This June, 215 Ink gets Enormous onto comic book stands. The comic, which was previously a one-shot, is now a monthly ongoing series courtesy of writer Tim Daniel and artist Mehdi Cheggour.
In the midst of a planetary crisis for food and fuel, a vast ecological cataclysm has spawned ‘The Enormous,’ massive beasts unlike anything ever witnessed. Humankind struggles to stave off extinction– seek shelter!
What’s cooler is the comic has a companion new live-action web series from Machinima!
We got a chance to chat with Tim about the series, both comic and live action, and what we can expect!
Graphic Policy: So for those that don’t know what is Enormous?
Tim Daniel: How is that even possible!?! You guys!!! So, here’s how it goes…the world is starving. A consortium of nations construct and implement an agriforming technology system dubbed Alchem. Each node, there are several, is located in a tract of desert land on several continents. The intent is to turn arid land into fertile farming regions. For once, humankind has unilaterally agreed to take action to prevent a crisis much to the benefit of all. But, as is the case with tampering with nature, something goes horribly wrong. Evidence of a powerful mutagen begins to rear up over the span of the next 17 years…culminating in the arrival of the Enormous, massive beasts that strike major cities around the globe. In the aftermath of the uprising, a band of survivors lead by Ellen Grace, form up a search and rescue team that scours the rubble of Phoenix, Arizona in the hopes of locating orphaned children. But not all the survivors think alike…there are many factions with their own designs on what the future holds for humanity.
GP: How did the idea come about?
TD: On an airplane trip with my family April 2010. My daughter Elle and I were just trying to pass time and I looked down through the window and asked her what if would be like to see a truly enormous monster below. We started imaging some scenarios…I then asked her where we could possibly live in a world filled with giant monsters and she answered very simply, “Underground, Dad.” That did it– that was the spark right then and there and I ripped out my yellow note pad and started writing as fast as I could. Still have that page of notes…
GP: The comic was released as a one-shot a bit ago. How did it go from that to an ongoing series, even switching publishers?
TD: Enormous was previously published as a One Shot Graphic Novel in the summer of 2012. It was a 64 page, over-sized treasury edition. When it returns in June, Enormous will finally arrive in the format it was naturally conceived for and at the length it was intended to be, which is, an ongoing, monthly format with a clearly defined ending. Hence the switch in publishers. 215 Ink agreed with the scope of my original pitch. They had the courage, faith and foresight to agree to publish Enormous. I could not be more grateful to Andrew Del Quadro and Michael Perkins for giving us the opportunity to pursue our original goal.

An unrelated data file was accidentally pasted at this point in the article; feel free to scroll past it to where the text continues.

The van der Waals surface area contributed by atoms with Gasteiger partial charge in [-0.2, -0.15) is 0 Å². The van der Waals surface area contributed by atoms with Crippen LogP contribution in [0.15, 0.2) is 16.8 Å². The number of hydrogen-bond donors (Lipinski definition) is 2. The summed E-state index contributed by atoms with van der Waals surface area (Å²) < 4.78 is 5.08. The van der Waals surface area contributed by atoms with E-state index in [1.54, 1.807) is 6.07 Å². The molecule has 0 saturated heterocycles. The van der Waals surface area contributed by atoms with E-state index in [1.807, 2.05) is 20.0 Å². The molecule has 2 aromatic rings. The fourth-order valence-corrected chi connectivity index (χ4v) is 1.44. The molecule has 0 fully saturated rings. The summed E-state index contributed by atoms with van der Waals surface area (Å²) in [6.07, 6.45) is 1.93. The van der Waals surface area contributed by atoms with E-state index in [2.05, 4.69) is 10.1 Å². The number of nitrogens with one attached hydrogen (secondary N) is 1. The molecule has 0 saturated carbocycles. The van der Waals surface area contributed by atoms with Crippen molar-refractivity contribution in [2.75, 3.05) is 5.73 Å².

GP: This March, a live-action adaptation of the comic is out via Machinima and Xbox One. How’d that come about?
TD: So cool! Yes, the live-action adaptation debuted March 20th, 2014. The process of bringing Enormous to the screen started in July 2012 when the book debuted at SDCC. Producer Adrian Askarieh approached me on the convention floor at the booth where the book was on display. We talked and several weeks later he called me with a plan. He’s a very resolute man and he sought out the talent and financing to make this happen. Adrian’s Prime Universe Films partnered with Pure Imagination Studios and fellow producer Joshua Wexler. Between the two of them, the pair recruited some startling talent both behind and in front of the camera. Director BenDavid Grabinski added another layer of talent to the cast and crew by brining aboard his team from his very successful short, Cost of Living. What they were able to achieve is nothing short of cinematic.
GP: Is the adaptation an extension of the comic or the same story, just in different form?
TD: Here’s the cool part, it’s neither! Enormous, the screen adaptation, shares some very key core elements with Enormous, the comic book. At the heart of both is a search and rescue team lead by Ellen Grace. The team is in strict pursuit of orphaned children. They in turn are being hunted not only by giant monsters but several factions of humans… some inflicted with the effects of a powerful mutagen. In effect, the adaptation is a wittier, funnier distillation of the comic book to be appreciated completely on its own merits.
GP: One of the things we discuss a lot on the site is cross promotion. Are you working to make sure to promote the comic through the web series?